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3 Considerations When Planning Multinational Payroll

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When a company’s growth strategy includes expanding into new countries, one of the most essential business functions to take into account is payroll. Because no matter where in the world an organization grows, employees must be paid—accurately, promptly and compliantly.

Even if payroll is a well-oiled machine in U.S. operations, it’s important to remember that paying workers across borders is a far from simple operation. Extra care must be taken when going global to consider diverse currencies, languages, customs, legal requirements and data privacy regulations.

How can U.S.-based companies adapt their payroll strategies for a multinational workforce? It starts by keeping the following three insights in mind.

  1. Compliance complications multiply.

The first and probably most important difference between U.S. and multinational payroll is how much more complex compliance becomes. More employees in more countries means exponentially more regulations to follow regarding taxes and withholdings, reporting and benefits.

The countries where a company does business affect the number of data items per employee that must be recorded and reported to local governments for tax purposes. European and South American countries are often the most complex, with an average of 35 data items per employee that must be reported.

In addition to the current laws and nuances specific to each country, organizations also must be able to keep on top of any changes or legislation that can affect employee data. One big example is GDPR, the European Union’s sweeping General Data Protection Regulations, which went into effect in May 2018. Although most of the fanfare focused on the customer and vendor data, the legislation has a big impact on employee data—even for companies that don’t necessarily have an EU location. If a company has employees in the EU, even if they aren’t EU citizens, there could be fines for GDPR noncompliance.

  1. Currency and pay frequency matter.

Multinational companies must also consider how payroll is affected by currency and pay frequency requirements in the countries where they do business.

In many countries around the world, it’s required that employees be paid in their local currency. For global companies, this means managing how the money is moved across banks, borders and time zones, and then converted to local currency. The currency conversion not only has to be accurate, it also has to be prompt, so that all employees get paid on time. And this elaborate process has to be replicated in every country where a company has an entity and employees.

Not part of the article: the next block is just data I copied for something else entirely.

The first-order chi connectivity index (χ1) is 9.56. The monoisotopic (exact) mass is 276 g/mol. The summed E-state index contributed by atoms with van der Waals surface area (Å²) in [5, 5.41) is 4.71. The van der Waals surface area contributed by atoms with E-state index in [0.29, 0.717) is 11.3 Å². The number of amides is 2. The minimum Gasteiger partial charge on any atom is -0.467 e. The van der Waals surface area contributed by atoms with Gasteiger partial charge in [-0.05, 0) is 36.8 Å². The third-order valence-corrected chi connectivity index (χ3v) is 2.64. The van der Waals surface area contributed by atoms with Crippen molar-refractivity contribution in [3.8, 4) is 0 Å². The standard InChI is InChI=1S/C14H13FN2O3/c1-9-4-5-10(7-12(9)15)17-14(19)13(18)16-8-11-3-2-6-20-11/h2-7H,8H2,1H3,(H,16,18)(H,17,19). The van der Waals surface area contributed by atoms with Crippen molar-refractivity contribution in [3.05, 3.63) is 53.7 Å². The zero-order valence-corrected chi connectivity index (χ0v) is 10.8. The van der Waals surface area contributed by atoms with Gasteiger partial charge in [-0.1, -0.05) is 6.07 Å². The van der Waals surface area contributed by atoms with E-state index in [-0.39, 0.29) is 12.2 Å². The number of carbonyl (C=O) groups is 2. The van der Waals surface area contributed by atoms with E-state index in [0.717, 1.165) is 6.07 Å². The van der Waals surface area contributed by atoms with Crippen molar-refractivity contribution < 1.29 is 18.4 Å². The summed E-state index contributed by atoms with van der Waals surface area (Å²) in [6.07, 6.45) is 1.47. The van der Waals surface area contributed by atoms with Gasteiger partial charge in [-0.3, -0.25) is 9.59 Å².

Just as important as what currency employees are paid is what cadence they are paid. Some countries, whether by law or custom, have more frequent pay intervals. France and Italy, for example, have the most frequent pay runs, with an average of 4.11 and 3 per month, respectively.

  1. Transparency becomes even more crucial.

With employees around the world, and myriad payroll systems to match, visibility into each country and understanding of payroll operation becomes essential. It’s likely that as people process payroll data in each of the countries a company does business, they’re doing so in various languages.

Transparency across the entire payroll organization helps give multinational companies insight into:

  • Who’s being paid, and where
  • How much and how frequently employees are paid
  • Whether legal regulations and cultural norms are being followed
  • What additional actions need to be taken to ensure compliance

The vast number of differences involved in multinational payroll often makes the case for many businesses to outsource payroll. Though the services offered can vary by solution, they usually involve some or all payroll operations being managed by a local, regional or global provider.

At Safeguard Global, our Global Managed Payroll solution combines innovative technology with human expertise on a local level—in virtually every corner of the world. So if a company is lacking expertise in a particular country where it has expanded, or has limited or no staff to manage payroll there, with Global Managed Payroll, it can rest easy knowing that payroll is compliant, timely and accurate. Additionally, it gains a deeper understanding of its payroll operation as a whole.

Understanding which payroll model is best for your organization’s goals is key to investing in the right systems and processes for your growth and sustainability.

The Safeguard Team

The Safeguard Team

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